Ko­diaq mo­ment

A new name among seven-seat SUVs, the new-from-the-ground-up Skoda has no di­rect ri­val


STILL try­ing to fig­ure out what this is? You’re not alone.

At first, peo­ple squint to get a bet­ter look at the un­usual de­sign. Then they squint to find the badge.

The Skoda logo may be to most Aus­tralians but it is one of the world’s old­est au­to­mo­tive name­plates, dat­ing back to 1905.

The Czech brand, taken over by Ger­man gi­ant VW in 2000 and rein­tro­duced here in 2007, is still try­ing to get a foothold in Aus­tralia, one of the world’s most com­pet­i­tive mar­kets.

The just-ar­rived seven-seat Ko­diaq is its best chance yet, given our in­sa­tiable ap­petite for SUVs. Pre­vi­ous Sko­das have largely been hand-me-down Volk­swa­gen tech in roomier body styles with marginally cheaper prices than their Ger­man coun­ter­parts.

The Ko­diaq, how­ever, is new from the ground up — and in­side-out — and uses the lat­est gen­er­a­tion VW-Audi Group un­der­pin­nings.

It still bor­rows VW com­po­nents and dig­i­tal screens but the in­for­ma­tion is dis­played in a Skoda font. The in­te­rior de­sign is a more daring take on Ger­man styling.

Apart from the love-it-or-hate-it ex­te­rior, the Ko­diaq stands out from the crowd for one other rea­son. It’s a seven-un­fa­mil­iar seat SUV that, for now at least, has no di­rect ri­val.

Just when you thought there were no more SUV niches to be filled, the Ko­diaq fits in the 10mm gap be­tween the Nis­san X-Trail and Hyundai Santa Fe.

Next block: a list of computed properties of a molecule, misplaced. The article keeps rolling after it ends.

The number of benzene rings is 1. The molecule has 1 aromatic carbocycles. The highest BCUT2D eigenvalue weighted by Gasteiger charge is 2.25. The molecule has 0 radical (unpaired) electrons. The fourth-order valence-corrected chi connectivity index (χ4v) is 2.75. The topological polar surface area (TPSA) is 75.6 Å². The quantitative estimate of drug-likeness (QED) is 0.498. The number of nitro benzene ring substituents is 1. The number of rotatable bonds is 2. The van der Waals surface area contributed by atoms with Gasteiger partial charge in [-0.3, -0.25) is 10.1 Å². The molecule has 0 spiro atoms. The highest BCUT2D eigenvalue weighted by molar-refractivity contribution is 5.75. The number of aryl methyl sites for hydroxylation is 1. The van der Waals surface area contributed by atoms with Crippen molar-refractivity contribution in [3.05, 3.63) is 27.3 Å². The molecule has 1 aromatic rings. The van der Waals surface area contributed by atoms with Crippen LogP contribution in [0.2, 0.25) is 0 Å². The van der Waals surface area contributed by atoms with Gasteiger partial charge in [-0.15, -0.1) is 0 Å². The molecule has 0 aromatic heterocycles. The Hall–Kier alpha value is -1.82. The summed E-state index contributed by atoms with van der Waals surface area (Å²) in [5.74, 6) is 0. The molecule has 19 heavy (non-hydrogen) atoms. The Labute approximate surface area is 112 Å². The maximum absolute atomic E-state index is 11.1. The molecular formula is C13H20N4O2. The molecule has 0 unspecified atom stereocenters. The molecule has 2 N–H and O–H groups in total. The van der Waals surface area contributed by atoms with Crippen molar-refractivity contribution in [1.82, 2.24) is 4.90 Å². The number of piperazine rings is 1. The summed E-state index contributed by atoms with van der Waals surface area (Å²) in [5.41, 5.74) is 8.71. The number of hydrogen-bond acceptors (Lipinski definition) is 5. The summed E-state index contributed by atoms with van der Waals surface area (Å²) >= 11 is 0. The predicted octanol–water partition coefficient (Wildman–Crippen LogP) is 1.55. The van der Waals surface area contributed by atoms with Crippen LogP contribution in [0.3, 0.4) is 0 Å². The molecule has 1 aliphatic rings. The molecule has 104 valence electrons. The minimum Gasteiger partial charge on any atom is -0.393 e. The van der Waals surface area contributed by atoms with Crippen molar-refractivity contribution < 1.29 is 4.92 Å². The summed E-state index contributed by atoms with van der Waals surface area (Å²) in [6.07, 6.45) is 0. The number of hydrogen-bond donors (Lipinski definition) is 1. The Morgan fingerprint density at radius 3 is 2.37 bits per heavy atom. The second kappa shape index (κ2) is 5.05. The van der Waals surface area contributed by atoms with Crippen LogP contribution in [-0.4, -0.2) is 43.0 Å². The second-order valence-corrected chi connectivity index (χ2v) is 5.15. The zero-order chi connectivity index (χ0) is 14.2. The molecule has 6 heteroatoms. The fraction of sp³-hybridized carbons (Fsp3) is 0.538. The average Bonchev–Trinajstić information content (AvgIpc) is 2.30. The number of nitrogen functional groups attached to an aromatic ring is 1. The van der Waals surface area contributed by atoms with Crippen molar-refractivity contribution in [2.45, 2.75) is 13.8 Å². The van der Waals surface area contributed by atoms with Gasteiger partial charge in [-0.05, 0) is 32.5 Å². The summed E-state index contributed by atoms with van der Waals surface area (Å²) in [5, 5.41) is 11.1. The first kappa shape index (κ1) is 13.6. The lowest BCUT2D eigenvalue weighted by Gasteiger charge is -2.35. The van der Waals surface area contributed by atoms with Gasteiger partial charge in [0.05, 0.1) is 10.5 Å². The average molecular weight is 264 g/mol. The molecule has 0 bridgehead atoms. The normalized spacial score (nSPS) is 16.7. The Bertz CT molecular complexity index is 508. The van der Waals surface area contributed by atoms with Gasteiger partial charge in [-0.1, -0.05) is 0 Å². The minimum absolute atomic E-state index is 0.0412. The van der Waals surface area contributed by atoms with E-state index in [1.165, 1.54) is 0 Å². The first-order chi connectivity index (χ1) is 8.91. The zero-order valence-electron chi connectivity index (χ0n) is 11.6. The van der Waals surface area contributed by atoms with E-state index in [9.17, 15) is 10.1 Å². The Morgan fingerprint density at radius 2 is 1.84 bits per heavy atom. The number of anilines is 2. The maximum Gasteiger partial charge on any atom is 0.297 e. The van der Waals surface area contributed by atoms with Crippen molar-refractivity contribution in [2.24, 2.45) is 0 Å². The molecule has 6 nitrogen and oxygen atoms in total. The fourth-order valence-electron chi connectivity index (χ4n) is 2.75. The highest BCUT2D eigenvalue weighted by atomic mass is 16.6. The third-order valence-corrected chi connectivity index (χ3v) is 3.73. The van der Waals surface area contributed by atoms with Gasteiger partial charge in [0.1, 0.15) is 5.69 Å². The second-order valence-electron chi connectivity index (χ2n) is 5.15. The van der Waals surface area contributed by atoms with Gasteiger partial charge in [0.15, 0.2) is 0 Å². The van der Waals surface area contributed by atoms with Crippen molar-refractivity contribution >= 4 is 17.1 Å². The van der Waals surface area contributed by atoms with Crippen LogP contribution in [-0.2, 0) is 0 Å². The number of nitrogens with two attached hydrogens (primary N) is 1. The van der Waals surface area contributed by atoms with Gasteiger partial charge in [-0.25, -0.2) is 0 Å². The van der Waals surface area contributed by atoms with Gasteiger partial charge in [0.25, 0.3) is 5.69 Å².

Priced from $42,990 plus on­roads (although the ex­am­ple we tested ex­ceeded $50,000 drive­away), it is our cheap­est Euro­pean seven-seat SUV.

A caveat: ser­vic­ing is dear af­ter three years. The fouryear/60,000km visit costs $993.

A glance at the stan­dard equip­ment list re­veals how it dif­fers from the Ja­panese and Korean al­ter­na­tives.

The Ko­diaq comes with nine airbags, radar cruise con­trol, city-speed au­to­matic emer­gency brak­ing, seat belt re­minders for all seats, power tail­gate, front and rear park­ing sen­sors and rear-view cam­era (a 360-de­gree cam­era is op­tional).

Other stan­dard fare in­cludes built-in nav­i­ga­tion, Ap­ple Car Play/An­droid Auto, a “glassstyle” touch­screen, dual-zone air­con­di­tion­ing and LED head­lights with turn­ing lamps (to il­lu­mi­nate cor­ners at night).

Neat Skoda touches: an um­brella stashed in each front door panel, a small plas­tic bin for the front door pocket and a dis­creet plas­tic tab on the wind­screen to stop pay-and-dis­play park­ing tick­ets blowing away. An in­ge­nious rub­ber strip pops out of the door on open­ing so you don’t dent the car next to you in the car park.

The sleek roofline may be a lit­tle lower than other SUVs but the in­te­rior lay­out is clever. The mid­dle row seats (which slide and tilt) can be low­ered by pulling a tab in the cargo hold;

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